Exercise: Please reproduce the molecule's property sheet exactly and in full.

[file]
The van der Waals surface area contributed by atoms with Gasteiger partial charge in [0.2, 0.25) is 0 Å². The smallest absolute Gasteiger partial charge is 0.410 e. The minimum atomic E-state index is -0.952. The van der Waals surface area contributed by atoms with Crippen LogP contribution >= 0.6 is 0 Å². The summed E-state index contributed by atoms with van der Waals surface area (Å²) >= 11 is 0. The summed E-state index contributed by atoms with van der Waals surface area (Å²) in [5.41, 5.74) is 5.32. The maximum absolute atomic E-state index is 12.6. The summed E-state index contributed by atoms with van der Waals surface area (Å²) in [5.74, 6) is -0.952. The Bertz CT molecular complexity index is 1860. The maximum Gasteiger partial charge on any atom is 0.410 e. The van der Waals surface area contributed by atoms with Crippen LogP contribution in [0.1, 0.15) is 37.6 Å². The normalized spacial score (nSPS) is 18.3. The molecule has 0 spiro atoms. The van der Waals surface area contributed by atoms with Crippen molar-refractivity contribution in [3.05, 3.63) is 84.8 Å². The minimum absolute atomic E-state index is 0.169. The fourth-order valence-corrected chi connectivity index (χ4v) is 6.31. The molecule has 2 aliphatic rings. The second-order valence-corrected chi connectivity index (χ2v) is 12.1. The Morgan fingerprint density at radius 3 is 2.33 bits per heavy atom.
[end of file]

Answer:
The van der Waals surface area contributed by atoms with Gasteiger partial charge in [0.2, 0.25) is 0 Å². The smallest absolute Gasteiger partial charge is 0.410 e. The minimum atomic E-state index is -0.952. The van der Waals surface area contributed by atoms with Crippen LogP contribution >= 0.6 is 0 Å². The summed E-state index contributed by atoms with van der Waals surface area (Å²) >= 11 is 0. The summed E-state index contributed by atoms with van der Waals surface area (Å²) in [5.41, 5.74) is 5.32. The maximum absolute atomic E-state index is 12.6. The summed E-state index contributed by atoms with van der Waals surface area (Å²) in [5.74, 6) is -0.952. The Bertz CT molecular complexity index is 1860. The maximum Gasteiger partial charge on any atom is 0.410 e. The van der Waals surface area contributed by atoms with Crippen LogP contribution in [0.1, 0.15) is 37.6 Å². The normalized spacial score (nSPS) is 18.3. The molecule has 0 spiro atoms. The van der Waals surface area contributed by atoms with Crippen molar-refractivity contribution in [3.05, 3.63) is 84.8 Å². The minimum absolute atomic E-state index is 0.169. The fourth-order valence-corrected chi connectivity index (χ4v) is 6.31. The molecule has 2 aliphatic rings. The second-order valence-corrected chi connectivity index (χ2v) is 12.1. The Morgan fingerprint density at radius 3 is 2.33 bits per heavy atom.